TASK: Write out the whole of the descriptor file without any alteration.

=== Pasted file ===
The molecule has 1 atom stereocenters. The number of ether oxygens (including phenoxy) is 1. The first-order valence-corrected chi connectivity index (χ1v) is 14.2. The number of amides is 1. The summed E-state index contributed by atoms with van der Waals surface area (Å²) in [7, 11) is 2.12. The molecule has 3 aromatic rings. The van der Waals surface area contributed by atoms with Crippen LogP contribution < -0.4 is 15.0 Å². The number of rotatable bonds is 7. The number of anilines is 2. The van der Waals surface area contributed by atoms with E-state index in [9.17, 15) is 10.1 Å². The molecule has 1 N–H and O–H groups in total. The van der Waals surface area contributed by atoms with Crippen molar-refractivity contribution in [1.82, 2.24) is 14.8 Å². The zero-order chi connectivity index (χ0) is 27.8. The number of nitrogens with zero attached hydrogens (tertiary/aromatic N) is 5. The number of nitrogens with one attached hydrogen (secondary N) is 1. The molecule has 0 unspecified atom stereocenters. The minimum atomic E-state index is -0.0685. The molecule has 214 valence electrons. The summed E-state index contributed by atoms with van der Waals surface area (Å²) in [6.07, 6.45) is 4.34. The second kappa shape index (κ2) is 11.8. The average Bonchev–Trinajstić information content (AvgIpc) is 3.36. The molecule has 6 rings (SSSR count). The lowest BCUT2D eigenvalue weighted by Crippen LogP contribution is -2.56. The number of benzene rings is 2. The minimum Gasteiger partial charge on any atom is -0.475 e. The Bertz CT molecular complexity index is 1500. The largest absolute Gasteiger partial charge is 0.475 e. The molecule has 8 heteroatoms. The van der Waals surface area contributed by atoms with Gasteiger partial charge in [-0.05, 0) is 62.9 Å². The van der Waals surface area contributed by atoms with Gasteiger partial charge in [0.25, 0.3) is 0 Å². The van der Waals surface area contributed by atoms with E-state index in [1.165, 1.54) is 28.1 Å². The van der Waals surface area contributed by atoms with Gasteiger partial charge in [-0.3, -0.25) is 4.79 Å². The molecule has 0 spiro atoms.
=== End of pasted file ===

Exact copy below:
The molecule has 1 atom stereocenters. The number of ether oxygens (including phenoxy) is 1. The first-order valence-corrected chi connectivity index (χ1v) is 14.2. The number of amides is 1. The summed E-state index contributed by atoms with van der Waals surface area (Å²) in [7, 11) is 2.12. The molecule has 3 aromatic rings. The van der Waals surface area contributed by atoms with Crippen LogP contribution < -0.4 is 15.0 Å². The number of rotatable bonds is 7. The number of anilines is 2. The van der Waals surface area contributed by atoms with E-state index in [9.17, 15) is 10.1 Å². The molecule has 1 N–H and O–H groups in total. The van der Waals surface area contributed by atoms with Crippen molar-refractivity contribution in [1.82, 2.24) is 14.8 Å². The zero-order chi connectivity index (χ0) is 27.8. The number of nitrogens with zero attached hydrogens (tertiary/aromatic N) is 5. The number of nitrogens with one attached hydrogen (secondary N) is 1. The molecule has 0 unspecified atom stereocenters. The minimum atomic E-state index is -0.0685. The molecule has 214 valence electrons. The summed E-state index contributed by atoms with van der Waals surface area (Å²) in [6.07, 6.45) is 4.34. The second kappa shape index (κ2) is 11.8. The average Bonchev–Trinajstić information content (AvgIpc) is 3.36. The molecule has 6 rings (SSSR count). The lowest BCUT2D eigenvalue weighted by Crippen LogP contribution is -2.56. The number of benzene rings is 2. The minimum Gasteiger partial charge on any atom is -0.475 e. The Bertz CT molecular complexity index is 1500. The largest absolute Gasteiger partial charge is 0.475 e. The molecule has 8 heteroatoms. The van der Waals surface area contributed by atoms with Gasteiger partial charge in [-0.05, 0) is 62.9 Å². The van der Waals surface area contributed by atoms with Gasteiger partial charge in [0.25, 0.3) is 0 Å². The van der Waals surface area contributed by atoms with E-state index in [1.165, 1.54) is 28.1 Å². The van der Waals surface area contributed by atoms with Gasteiger partial charge in [-0.3, -0.25) is 4.79 Å². The molecule has 0 spiro atoms.